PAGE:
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A Review of John Fuller & the the Sycamore Press

March 29, 2011 Leave a comment

Photo from The Type Desk blog

Check out a nice review of John Fuller & the Sycamore Press by Ryan Roberts on the Type Desk blog.

The most entertaining parts of the book have to do with the pitfalls of the printing process. Among other things, John mentions how he had once run out of fs while “setting a particularly clotted double-spread of Mick Imlah’s poem about Quasimodo.” So what did he do?

Well read the blog to find out!

Click here to order the book.

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An excerpt from John Fuller and the Sycamore Press

January 20, 2011 Leave a comment

In John Fuller and the Sycamore Press, Ryan Roberts interviews publisher John Fuller to find out more details of his press. As Ryan explains, meeting in Fuller’s home in Oxford, the conversation was casual, an enjoyable time to learn the facts of the press straight from the publisher himself. Check out a few of the questions and answers from the interview.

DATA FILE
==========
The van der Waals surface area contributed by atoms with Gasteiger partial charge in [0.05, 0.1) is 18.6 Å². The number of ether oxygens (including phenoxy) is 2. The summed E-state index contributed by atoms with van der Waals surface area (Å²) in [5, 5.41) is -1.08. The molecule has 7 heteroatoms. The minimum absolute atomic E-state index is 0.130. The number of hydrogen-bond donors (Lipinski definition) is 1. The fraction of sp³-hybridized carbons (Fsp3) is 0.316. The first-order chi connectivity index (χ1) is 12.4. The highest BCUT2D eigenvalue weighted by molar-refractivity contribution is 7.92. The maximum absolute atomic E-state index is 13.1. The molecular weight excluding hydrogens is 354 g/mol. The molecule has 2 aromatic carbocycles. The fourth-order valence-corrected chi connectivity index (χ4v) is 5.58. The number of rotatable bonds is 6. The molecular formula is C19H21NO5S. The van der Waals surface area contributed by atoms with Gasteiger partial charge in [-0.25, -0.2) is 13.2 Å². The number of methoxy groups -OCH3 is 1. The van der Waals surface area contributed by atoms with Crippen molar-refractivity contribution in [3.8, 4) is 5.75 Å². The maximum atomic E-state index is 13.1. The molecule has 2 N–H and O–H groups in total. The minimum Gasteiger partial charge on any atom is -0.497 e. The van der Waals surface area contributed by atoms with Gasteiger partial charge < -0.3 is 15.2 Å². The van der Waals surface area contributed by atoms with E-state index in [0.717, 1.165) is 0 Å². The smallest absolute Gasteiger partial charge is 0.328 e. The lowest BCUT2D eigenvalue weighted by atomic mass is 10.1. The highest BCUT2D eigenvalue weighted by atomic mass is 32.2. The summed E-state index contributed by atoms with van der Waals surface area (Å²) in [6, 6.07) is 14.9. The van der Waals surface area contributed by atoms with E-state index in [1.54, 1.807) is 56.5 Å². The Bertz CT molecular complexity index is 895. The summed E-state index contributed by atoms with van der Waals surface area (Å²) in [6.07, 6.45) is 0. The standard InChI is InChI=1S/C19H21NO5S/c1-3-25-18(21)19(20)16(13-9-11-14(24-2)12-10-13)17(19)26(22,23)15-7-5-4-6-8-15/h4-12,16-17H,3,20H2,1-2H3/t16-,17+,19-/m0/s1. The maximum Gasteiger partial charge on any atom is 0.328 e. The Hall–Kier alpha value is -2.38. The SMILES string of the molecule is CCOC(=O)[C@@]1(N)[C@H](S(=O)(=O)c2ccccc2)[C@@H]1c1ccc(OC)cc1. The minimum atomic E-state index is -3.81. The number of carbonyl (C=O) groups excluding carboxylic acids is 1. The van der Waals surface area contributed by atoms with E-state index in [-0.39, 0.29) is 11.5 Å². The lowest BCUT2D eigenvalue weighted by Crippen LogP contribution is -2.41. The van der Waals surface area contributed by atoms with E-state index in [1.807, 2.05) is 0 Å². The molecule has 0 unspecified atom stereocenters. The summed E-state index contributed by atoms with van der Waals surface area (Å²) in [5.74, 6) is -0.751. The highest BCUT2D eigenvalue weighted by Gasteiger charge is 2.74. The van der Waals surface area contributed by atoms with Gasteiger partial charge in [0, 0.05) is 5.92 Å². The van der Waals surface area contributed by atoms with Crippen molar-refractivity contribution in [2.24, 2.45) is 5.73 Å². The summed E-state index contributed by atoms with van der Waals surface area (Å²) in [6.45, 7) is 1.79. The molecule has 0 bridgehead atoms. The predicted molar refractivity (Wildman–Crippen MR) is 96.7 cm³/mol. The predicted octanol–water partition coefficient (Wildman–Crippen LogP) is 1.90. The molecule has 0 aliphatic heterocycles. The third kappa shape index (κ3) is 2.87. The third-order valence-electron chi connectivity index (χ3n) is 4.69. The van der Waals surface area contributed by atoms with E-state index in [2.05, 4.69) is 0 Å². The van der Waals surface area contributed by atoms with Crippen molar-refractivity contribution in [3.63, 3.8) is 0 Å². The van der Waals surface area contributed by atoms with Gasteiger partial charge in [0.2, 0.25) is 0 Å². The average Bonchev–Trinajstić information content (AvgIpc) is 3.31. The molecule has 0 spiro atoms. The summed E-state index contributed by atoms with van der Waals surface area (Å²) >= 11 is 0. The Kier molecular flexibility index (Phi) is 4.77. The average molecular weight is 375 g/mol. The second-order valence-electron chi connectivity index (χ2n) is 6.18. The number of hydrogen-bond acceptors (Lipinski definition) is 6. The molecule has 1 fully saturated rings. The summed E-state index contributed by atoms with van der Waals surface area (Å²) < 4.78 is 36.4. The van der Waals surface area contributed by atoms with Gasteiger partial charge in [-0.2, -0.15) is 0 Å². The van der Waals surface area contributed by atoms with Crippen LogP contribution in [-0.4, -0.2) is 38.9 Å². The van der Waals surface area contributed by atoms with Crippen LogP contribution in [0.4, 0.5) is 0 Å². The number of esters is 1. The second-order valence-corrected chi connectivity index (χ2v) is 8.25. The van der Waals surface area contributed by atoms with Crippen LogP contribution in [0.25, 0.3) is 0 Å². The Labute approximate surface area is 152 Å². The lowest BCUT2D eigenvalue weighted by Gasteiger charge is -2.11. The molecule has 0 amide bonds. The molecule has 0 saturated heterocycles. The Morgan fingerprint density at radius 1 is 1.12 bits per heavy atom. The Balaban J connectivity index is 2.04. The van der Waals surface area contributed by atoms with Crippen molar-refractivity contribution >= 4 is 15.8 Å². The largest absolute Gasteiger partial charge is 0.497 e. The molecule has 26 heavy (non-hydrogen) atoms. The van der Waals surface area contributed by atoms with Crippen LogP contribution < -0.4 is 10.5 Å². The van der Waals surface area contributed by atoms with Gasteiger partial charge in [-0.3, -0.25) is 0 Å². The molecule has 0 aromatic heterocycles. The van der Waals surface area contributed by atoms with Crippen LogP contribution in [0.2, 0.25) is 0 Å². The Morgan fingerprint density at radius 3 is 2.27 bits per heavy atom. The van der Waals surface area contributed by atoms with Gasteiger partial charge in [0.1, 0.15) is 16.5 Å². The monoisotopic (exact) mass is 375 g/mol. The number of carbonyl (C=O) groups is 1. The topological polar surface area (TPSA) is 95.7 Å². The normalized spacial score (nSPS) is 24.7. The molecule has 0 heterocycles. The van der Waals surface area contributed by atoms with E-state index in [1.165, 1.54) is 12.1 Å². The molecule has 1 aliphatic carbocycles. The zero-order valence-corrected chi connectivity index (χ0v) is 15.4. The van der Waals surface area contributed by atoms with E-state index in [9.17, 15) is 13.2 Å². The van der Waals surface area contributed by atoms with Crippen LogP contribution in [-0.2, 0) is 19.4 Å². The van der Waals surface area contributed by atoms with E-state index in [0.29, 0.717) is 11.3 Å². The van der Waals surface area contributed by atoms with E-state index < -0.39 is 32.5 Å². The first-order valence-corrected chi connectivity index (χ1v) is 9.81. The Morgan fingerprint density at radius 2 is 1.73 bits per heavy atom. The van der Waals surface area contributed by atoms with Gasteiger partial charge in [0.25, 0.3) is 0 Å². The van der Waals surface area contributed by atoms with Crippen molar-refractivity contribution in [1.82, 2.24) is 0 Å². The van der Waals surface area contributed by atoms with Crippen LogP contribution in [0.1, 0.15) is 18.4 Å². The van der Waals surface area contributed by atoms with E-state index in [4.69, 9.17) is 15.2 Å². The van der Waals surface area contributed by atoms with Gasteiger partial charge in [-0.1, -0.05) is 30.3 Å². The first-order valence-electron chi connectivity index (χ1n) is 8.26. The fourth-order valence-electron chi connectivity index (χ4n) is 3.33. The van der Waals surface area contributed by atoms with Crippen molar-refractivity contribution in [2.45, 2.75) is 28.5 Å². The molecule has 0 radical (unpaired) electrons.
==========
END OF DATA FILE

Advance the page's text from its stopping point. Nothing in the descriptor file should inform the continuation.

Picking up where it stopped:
Roberts: So what determined, for the broadsheets, the number to be printed?

Fuller: I suppose we were influenced by the thought that with certain poets we could, in theory, sell a lot of copies. In other cases, I think we just went crazy when printing and there was more daylight than we thought and the paper was there and we just sort of went on for longer doing it. I think that was true of John FullerBernard Bergonzi’s. We had printed a vast number. I seem to remember that it was purely accidental — just a sort of burst of energy. Because when you’re actually out there doing it — there’s the paper, it’s all inked up — you go on doing it as long as you can, until it gets dark. And you want to print them all in one day. So 200 copies is a fair number, but if it’s all going well you can get through many more. The thing goes ‘thwump, thwump, thwump’, and if you’re hand-feeding the paper in regularly and you don’t have to keep stopping for disasters you can get many more done. I think on certain days we found ourselves printing more than we really should have done. I think that’s the answer. It’s pretty arbitrary, actually. It’s to do with printing conditions and whether things have gone wrong or whether the daylight continued long enough for us to print. Not very serious reasons. How many did we do of Thom Gunn — 500? I must have thought, ‘This is Thom Gunn. I can surely sell 500.’